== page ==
The Operational and Creative Mindsets in Innovation Portfolio Management

As an innovation leader, you have to enable creativity and exploration while ensuring rigor and discipline—you need both the Creative and Operational mindsets.

Problem: Innovation leaders need to balance Operational and Creative mindsets, but it’s easy to overemphasize one.

Action: Answer 10 questions to review and calibrate your practices and metrics.

As an innovation leader, you have to enable creativity and exploration while ensuring rigor and discipline—you need both the Creative and Operational mindsets.

The Operational mindset seeks constant improvement. People who lead with the Operational mindset emphasize efficiency and want to minimize variability. They’re comfortable with quantitative data and can break any problem down into its component parts.

The Creative mindset seeks constant discovery. People who lead with the Creative mindset thrive amidst change and the unexpected. They’re comfortable with qualitative data and make connections where others do not.

Strengths of the Two Mindsets

We all have a natural leaning, but overemphasizing one mindset can create problems.

Neither mindset is inherently better for an innovation role, and there is lots of potential overlap. The Creative values quality and discipline, and the Operational values ingenuity and problem solving. But just like having a weak side of your body can cause pain or injury, overemphasizing one mindset can hurt innovation efforts. We often find clues to the dominant mindset in innovation measurement systems.

Leaders and organizations overemphasizing the Operational mindset may be less flexible. They might resist the changes in approach or metrics that teams need over the course of front-end projects (those in which you’re figuring out what to make for whom). They might measure adherence to budget and schedule but not learning, the most important output of any innovation project. They may view the primary function of their measurement system as monitoring but neglect its function for communication and buy-in.

Those that overemphasize the Creative mindset may not have metrics at all. If they do, they likely favor measuring activity related to innovation capabilities (think # employees trained) over innovation performance. They might go through the motions of tracking and reporting progress, but don’t really change behavior based on their metrics. And they, too, struggle with communication. People overemphasizing Creative may not translate their results into the first language of different stakeholders, like the C-suite or certain business unit leaders.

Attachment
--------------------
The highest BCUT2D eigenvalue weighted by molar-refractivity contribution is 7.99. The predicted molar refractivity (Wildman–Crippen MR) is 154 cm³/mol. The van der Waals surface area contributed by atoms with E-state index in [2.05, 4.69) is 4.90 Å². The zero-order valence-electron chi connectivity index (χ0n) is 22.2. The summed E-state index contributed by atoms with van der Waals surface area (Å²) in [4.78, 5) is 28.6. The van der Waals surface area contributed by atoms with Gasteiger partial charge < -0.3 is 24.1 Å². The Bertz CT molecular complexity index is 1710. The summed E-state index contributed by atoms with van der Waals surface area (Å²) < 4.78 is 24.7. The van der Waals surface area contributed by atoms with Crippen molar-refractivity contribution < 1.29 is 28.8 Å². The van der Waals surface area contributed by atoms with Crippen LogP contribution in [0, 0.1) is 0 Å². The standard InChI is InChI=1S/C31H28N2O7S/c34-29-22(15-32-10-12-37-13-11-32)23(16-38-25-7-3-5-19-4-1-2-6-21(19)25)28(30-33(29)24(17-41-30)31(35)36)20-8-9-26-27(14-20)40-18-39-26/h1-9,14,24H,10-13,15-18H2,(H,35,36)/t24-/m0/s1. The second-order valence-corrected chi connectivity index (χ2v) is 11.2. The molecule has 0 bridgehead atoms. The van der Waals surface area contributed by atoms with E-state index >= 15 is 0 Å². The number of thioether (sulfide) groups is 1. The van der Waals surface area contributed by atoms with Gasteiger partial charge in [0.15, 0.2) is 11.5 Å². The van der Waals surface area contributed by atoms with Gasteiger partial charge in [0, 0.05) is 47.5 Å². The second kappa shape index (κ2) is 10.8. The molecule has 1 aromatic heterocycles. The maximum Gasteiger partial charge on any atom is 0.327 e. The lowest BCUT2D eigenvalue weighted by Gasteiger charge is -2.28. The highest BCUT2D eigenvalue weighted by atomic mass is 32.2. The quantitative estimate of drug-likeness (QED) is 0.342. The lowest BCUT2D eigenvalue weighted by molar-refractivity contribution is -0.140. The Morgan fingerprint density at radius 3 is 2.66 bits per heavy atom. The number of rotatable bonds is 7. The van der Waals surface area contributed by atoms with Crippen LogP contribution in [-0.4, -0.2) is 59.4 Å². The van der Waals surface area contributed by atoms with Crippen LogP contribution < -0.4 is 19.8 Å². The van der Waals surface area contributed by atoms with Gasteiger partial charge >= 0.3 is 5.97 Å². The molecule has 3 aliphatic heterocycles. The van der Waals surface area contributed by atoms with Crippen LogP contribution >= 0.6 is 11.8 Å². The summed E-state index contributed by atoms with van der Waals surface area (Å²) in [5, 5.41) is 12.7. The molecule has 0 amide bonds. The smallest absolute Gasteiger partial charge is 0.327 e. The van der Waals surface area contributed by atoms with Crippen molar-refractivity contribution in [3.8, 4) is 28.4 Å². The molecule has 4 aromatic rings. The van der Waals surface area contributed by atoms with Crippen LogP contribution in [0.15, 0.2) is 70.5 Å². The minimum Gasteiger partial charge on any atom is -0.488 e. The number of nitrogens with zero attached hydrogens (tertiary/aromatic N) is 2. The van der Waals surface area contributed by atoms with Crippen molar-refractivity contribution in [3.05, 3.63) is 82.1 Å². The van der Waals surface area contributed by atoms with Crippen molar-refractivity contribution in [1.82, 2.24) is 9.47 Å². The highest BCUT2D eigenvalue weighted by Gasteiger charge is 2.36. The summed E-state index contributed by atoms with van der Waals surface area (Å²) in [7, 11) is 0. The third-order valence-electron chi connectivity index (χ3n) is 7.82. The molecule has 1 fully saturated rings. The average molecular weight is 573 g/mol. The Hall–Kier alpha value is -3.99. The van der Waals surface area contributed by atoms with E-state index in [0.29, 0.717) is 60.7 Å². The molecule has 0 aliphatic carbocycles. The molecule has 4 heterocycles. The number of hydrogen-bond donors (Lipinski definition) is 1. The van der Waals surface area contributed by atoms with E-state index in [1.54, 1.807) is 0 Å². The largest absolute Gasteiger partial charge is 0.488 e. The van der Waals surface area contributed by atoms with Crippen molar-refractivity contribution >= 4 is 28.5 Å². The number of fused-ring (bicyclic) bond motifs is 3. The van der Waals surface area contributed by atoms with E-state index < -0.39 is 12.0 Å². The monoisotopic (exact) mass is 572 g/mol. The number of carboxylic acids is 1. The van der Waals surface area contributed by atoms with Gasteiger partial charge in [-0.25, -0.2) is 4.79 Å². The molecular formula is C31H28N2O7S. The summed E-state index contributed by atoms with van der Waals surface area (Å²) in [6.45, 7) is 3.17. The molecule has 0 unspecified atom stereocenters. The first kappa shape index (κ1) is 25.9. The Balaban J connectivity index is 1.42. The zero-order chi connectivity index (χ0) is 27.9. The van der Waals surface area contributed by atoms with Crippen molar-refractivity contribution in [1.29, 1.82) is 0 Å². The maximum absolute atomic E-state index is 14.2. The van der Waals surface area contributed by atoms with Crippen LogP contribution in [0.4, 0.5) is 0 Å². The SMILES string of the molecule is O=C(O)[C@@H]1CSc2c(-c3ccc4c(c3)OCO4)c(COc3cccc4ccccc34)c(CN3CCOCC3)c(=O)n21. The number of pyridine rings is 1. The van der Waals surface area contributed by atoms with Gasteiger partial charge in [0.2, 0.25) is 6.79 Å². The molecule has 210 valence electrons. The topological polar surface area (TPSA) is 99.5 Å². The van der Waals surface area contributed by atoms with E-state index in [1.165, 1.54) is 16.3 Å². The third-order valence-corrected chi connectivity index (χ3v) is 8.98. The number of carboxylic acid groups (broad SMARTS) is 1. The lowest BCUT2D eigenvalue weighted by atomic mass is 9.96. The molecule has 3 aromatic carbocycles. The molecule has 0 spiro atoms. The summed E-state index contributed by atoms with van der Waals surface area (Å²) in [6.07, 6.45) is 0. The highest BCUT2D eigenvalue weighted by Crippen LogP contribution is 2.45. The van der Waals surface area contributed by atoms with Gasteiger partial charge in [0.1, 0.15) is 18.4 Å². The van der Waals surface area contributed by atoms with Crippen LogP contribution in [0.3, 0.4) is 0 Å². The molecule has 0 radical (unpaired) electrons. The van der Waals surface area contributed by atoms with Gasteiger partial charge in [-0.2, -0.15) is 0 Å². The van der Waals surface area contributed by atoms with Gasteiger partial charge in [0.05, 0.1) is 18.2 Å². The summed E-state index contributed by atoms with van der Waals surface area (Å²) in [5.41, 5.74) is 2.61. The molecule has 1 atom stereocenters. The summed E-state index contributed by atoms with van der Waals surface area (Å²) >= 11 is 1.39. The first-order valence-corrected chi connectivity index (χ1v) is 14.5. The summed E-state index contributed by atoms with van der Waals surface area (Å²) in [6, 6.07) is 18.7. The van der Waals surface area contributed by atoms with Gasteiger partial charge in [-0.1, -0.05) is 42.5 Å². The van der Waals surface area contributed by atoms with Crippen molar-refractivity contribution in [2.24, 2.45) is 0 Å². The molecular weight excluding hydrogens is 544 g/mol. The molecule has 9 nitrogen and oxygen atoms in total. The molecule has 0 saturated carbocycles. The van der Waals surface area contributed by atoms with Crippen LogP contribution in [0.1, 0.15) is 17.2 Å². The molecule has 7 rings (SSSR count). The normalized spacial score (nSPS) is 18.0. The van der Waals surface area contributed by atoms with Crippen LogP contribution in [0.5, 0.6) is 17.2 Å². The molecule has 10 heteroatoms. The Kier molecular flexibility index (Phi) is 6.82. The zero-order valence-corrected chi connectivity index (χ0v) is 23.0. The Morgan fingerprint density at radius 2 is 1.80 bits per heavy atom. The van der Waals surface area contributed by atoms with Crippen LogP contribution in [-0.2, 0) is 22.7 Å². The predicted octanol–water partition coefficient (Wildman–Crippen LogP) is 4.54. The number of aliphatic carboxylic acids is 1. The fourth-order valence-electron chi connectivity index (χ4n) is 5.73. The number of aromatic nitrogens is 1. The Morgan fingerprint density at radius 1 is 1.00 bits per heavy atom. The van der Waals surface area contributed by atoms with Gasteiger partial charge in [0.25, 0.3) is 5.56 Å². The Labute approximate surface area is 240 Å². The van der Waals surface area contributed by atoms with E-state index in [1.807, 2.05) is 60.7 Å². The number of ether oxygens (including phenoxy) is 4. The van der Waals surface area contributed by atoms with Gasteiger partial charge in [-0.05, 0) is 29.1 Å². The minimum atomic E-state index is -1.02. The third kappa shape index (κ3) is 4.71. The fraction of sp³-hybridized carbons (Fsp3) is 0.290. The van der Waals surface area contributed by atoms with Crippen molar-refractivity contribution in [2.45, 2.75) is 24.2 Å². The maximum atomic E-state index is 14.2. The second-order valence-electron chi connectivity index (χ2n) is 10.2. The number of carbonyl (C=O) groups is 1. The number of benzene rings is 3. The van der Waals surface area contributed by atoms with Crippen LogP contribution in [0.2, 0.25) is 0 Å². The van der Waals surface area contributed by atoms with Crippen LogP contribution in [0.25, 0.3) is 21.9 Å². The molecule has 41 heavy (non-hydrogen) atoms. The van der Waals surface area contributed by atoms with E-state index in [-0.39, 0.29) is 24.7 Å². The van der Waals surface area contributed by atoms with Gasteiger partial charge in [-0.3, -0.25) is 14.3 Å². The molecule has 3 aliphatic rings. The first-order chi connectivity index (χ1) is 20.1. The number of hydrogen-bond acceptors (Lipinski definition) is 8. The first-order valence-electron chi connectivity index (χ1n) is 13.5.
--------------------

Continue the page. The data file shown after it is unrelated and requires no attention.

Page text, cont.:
So balance is key. As is the case with the body, you have to make an extra effort on the weak side to even things out. As someone who leads with Creative mindset, the creative comes more naturally to me, so I have to work a little harder on the operational. I spend more time reading about quantitative analytics. I set objectives and key results for my exploratory work. I seek out collaborators who lead with the Operational mindset.

Action: Review and calibrate your practices and metrics.

Not sure which of the mindsets you’re leading with? Consider the following questions.

You (or your organization) might be overemphasizing the Operational mindset if you answered “no” to any of those.

Now consider these:

If you answered no to any of those, you might be overemphasizing the Creative mindset.

To calibrate, review your “no” answers and identify what you’d change to get to “yes.” And look for more resources on balance from us in the coming weeks. If you want help sooner, email me. We’d be glad to do a quick review of your current practice/metrics and provide some recommendations for better balance given your goals and portfolio mix.